The Tri-Level Solution SchoolDistrictState Synergy by znw65712

VIEWS: 0 PAGES: 2

									                                                                                    by Michael Fullan




        The Tri-Level Solution                                   The part that we know less about is the role of par-
                                                                 ents and community. Societal engagement accounts
          School/District/State Synergy                          for a large percentage of the variance in student
                                                                 achievement and is the least developed of all the
                                                                 major factors in most jurisdictions. Finland, for exam-
                                                                 ple, currently leading the pack in the OECD PISA
    It has become increasingly clear that sustained school       results, has particularly strong societal engagement in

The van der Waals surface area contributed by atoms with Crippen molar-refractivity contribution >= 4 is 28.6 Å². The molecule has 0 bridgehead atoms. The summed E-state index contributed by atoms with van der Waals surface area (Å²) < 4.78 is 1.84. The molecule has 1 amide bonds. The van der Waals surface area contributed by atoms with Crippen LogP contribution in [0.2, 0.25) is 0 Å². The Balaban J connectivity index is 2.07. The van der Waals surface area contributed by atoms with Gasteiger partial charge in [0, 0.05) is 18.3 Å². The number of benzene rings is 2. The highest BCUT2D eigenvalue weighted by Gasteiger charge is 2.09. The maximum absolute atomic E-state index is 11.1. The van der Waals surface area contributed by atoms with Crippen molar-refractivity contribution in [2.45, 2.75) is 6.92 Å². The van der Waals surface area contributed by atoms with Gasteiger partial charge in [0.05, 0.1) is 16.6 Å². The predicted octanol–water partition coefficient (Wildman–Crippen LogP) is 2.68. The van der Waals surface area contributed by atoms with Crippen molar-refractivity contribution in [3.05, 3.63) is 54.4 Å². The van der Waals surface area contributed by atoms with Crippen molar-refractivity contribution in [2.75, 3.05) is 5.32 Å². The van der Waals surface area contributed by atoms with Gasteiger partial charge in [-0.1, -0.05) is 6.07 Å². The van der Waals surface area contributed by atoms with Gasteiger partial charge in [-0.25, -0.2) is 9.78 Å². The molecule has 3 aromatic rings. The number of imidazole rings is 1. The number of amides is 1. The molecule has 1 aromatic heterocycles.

improvement requires a system solution - one that is         the development of children and youth.
    at the same time practical and effective on a large
    scale. That solution in my view is within our grasp; it      Another important observation about the first level is
    is what I call the tri-level solution.                       that we cannot claim that school capacity, when we
                                                                 do find it, is caused by the infrastructure i.e., the dis-
    The tri-level solution focuses on total system trans-        trict or the state. What does cause it in most cases is
    formation through the conscious, deliberate, reflec-         "luck" or "serendipity". In other words, along comes
    tive actions of the state in tri-level capacity building     a great principal; good teachers are attracted to work